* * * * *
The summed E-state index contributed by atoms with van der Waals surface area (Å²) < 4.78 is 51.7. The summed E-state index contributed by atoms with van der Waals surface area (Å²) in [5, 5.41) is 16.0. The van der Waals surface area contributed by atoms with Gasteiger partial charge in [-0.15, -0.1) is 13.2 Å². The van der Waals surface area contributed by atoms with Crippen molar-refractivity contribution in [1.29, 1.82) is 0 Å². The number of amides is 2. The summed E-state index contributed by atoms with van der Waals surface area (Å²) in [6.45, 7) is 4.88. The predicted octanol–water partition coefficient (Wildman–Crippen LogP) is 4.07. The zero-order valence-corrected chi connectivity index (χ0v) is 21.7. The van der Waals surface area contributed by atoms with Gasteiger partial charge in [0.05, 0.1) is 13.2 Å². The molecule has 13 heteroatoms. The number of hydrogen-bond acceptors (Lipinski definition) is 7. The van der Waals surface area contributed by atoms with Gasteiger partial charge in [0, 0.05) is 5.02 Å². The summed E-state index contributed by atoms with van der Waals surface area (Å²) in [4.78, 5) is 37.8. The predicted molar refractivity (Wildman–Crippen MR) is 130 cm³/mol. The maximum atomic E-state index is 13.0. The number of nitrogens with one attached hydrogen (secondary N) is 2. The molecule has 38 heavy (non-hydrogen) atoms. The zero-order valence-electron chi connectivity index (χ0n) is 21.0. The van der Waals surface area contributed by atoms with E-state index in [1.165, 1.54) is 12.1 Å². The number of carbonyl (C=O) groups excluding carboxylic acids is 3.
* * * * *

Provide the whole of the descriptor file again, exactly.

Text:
The summed E-state index contributed by atoms with van der Waals surface area (Å²) < 4.78 is 51.7. The summed E-state index contributed by atoms with van der Waals surface area (Å²) in [5, 5.41) is 16.0. The van der Waals surface area contributed by atoms with Gasteiger partial charge in [-0.15, -0.1) is 13.2 Å². The van der Waals surface area contributed by atoms with Crippen molar-refractivity contribution in [1.29, 1.82) is 0 Å². The number of amides is 2. The summed E-state index contributed by atoms with van der Waals surface area (Å²) in [6.45, 7) is 4.88. The predicted octanol–water partition coefficient (Wildman–Crippen LogP) is 4.07. The zero-order valence-corrected chi connectivity index (χ0v) is 21.7. The van der Waals surface area contributed by atoms with Gasteiger partial charge in [0.05, 0.1) is 13.2 Å². The molecule has 13 heteroatoms. The number of hydrogen-bond acceptors (Lipinski definition) is 7. The van der Waals surface area contributed by atoms with Gasteiger partial charge in [0, 0.05) is 5.02 Å². The summed E-state index contributed by atoms with van der Waals surface area (Å²) in [4.78, 5) is 37.8. The predicted molar refractivity (Wildman–Crippen MR) is 130 cm³/mol. The maximum atomic E-state index is 13.0. The number of nitrogens with one attached hydrogen (secondary N) is 2. The molecule has 38 heavy (non-hydrogen) atoms. The zero-order valence-electron chi connectivity index (χ0n) is 21.0. The van der Waals surface area contributed by atoms with E-state index in [1.165, 1.54) is 12.1 Å². The number of carbonyl (C=O) groups excluding carboxylic acids is 3.